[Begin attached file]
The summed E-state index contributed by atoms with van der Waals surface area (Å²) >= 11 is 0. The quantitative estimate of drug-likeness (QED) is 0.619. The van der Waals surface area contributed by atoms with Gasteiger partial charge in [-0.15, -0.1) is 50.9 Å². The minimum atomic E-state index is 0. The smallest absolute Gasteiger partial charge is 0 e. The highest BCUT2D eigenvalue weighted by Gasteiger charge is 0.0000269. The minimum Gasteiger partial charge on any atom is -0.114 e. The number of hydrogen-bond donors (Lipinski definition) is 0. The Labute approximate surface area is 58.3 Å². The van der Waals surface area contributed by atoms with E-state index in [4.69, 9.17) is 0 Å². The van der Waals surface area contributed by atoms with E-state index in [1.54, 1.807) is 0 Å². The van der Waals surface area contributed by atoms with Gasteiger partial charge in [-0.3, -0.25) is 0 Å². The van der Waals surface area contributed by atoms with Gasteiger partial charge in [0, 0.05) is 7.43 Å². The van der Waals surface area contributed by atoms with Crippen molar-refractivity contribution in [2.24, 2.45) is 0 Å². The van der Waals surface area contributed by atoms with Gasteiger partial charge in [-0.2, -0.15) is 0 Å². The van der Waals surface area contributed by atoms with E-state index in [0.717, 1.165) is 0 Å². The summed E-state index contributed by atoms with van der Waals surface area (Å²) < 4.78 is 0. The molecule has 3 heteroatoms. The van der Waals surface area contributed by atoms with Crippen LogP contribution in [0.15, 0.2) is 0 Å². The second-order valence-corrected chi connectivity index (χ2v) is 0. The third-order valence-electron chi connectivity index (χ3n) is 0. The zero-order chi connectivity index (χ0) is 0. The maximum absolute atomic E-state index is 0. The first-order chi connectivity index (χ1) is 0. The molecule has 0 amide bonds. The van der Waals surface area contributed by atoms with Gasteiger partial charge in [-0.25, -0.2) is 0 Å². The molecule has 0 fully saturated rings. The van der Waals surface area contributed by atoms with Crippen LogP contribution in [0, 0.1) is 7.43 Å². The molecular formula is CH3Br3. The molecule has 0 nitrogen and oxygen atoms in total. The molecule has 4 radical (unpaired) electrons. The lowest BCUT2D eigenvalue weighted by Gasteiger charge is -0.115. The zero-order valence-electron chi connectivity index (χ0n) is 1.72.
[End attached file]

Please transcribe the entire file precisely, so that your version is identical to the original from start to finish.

The summed E-state index contributed by atoms with van der Waals surface area (Å²) >= 11 is 0. The quantitative estimate of drug-likeness (QED) is 0.619. The van der Waals surface area contributed by atoms with Gasteiger partial charge in [-0.15, -0.1) is 50.9 Å². The minimum atomic E-state index is 0. The smallest absolute Gasteiger partial charge is 0 e. The highest BCUT2D eigenvalue weighted by Gasteiger charge is 0.0000269. The minimum Gasteiger partial charge on any atom is -0.114 e. The number of hydrogen-bond donors (Lipinski definition) is 0. The Labute approximate surface area is 58.3 Å². The van der Waals surface area contributed by atoms with E-state index in [4.69, 9.17) is 0 Å². The van der Waals surface area contributed by atoms with E-state index in [1.54, 1.807) is 0 Å². The van der Waals surface area contributed by atoms with Gasteiger partial charge in [-0.3, -0.25) is 0 Å². The van der Waals surface area contributed by atoms with Gasteiger partial charge in [0, 0.05) is 7.43 Å². The van der Waals surface area contributed by atoms with Crippen molar-refractivity contribution in [2.24, 2.45) is 0 Å². The van der Waals surface area contributed by atoms with Gasteiger partial charge in [-0.2, -0.15) is 0 Å². The van der Waals surface area contributed by atoms with E-state index in [0.717, 1.165) is 0 Å². The summed E-state index contributed by atoms with van der Waals surface area (Å²) < 4.78 is 0. The molecule has 3 heteroatoms. The van der Waals surface area contributed by atoms with Crippen LogP contribution in [0.15, 0.2) is 0 Å². The second-order valence-corrected chi connectivity index (χ2v) is 0. The third-order valence-electron chi connectivity index (χ3n) is 0. The zero-order chi connectivity index (χ0) is 0. The maximum absolute atomic E-state index is 0. The first-order chi connectivity index (χ1) is 0. The molecule has 0 amide bonds. The van der Waals surface area contributed by atoms with Gasteiger partial charge in [-0.25, -0.2) is 0 Å². The molecule has 0 fully saturated rings. The van der Waals surface area contributed by atoms with Crippen LogP contribution in [0, 0.1) is 7.43 Å². The molecular formula is CH3Br3. The molecule has 0 nitrogen and oxygen atoms in total. The molecule has 4 radical (unpaired) electrons. The lowest BCUT2D eigenvalue weighted by Gasteiger charge is -0.115. The zero-order valence-electron chi connectivity index (χ0n) is 1.72.